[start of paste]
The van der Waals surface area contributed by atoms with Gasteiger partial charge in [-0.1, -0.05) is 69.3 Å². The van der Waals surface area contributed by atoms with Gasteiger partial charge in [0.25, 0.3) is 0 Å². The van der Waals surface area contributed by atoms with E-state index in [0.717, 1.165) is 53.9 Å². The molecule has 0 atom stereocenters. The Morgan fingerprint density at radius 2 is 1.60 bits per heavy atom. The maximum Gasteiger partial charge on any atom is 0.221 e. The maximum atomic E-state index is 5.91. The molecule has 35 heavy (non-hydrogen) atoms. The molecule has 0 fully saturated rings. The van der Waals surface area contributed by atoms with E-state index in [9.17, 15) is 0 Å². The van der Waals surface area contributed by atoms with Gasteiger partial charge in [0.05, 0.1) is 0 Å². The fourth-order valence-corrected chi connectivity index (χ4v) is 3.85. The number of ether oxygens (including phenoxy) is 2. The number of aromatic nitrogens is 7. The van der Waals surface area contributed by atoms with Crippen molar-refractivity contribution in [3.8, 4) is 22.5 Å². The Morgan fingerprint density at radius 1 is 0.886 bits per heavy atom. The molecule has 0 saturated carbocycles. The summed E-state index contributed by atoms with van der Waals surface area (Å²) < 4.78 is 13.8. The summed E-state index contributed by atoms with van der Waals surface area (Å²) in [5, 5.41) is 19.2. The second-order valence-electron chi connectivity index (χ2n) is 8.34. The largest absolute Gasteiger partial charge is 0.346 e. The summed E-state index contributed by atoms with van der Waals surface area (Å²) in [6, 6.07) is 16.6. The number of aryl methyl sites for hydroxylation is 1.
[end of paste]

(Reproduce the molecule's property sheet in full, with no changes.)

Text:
The van der Waals surface area contributed by atoms with Gasteiger partial charge in [-0.1, -0.05) is 69.3 Å². The van der Waals surface area contributed by atoms with Gasteiger partial charge in [0.25, 0.3) is 0 Å². The van der Waals surface area contributed by atoms with E-state index in [0.717, 1.165) is 53.9 Å². The molecule has 0 atom stereocenters. The Morgan fingerprint density at radius 2 is 1.60 bits per heavy atom. The maximum Gasteiger partial charge on any atom is 0.221 e. The maximum atomic E-state index is 5.91. The molecule has 35 heavy (non-hydrogen) atoms. The molecule has 0 fully saturated rings. The van der Waals surface area contributed by atoms with E-state index in [9.17, 15) is 0 Å². The van der Waals surface area contributed by atoms with Gasteiger partial charge in [0.05, 0.1) is 0 Å². The fourth-order valence-corrected chi connectivity index (χ4v) is 3.85. The number of ether oxygens (including phenoxy) is 2. The number of aromatic nitrogens is 7. The van der Waals surface area contributed by atoms with Crippen molar-refractivity contribution in [3.8, 4) is 22.5 Å². The Morgan fingerprint density at radius 1 is 0.886 bits per heavy atom. The molecule has 0 saturated carbocycles. The summed E-state index contributed by atoms with van der Waals surface area (Å²) < 4.78 is 13.8. The summed E-state index contributed by atoms with van der Waals surface area (Å²) in [5, 5.41) is 19.2. The second-order valence-electron chi connectivity index (χ2n) is 8.34. The largest absolute Gasteiger partial charge is 0.346 e. The summed E-state index contributed by atoms with van der Waals surface area (Å²) in [6, 6.07) is 16.6. The number of aryl methyl sites for hydroxylation is 1.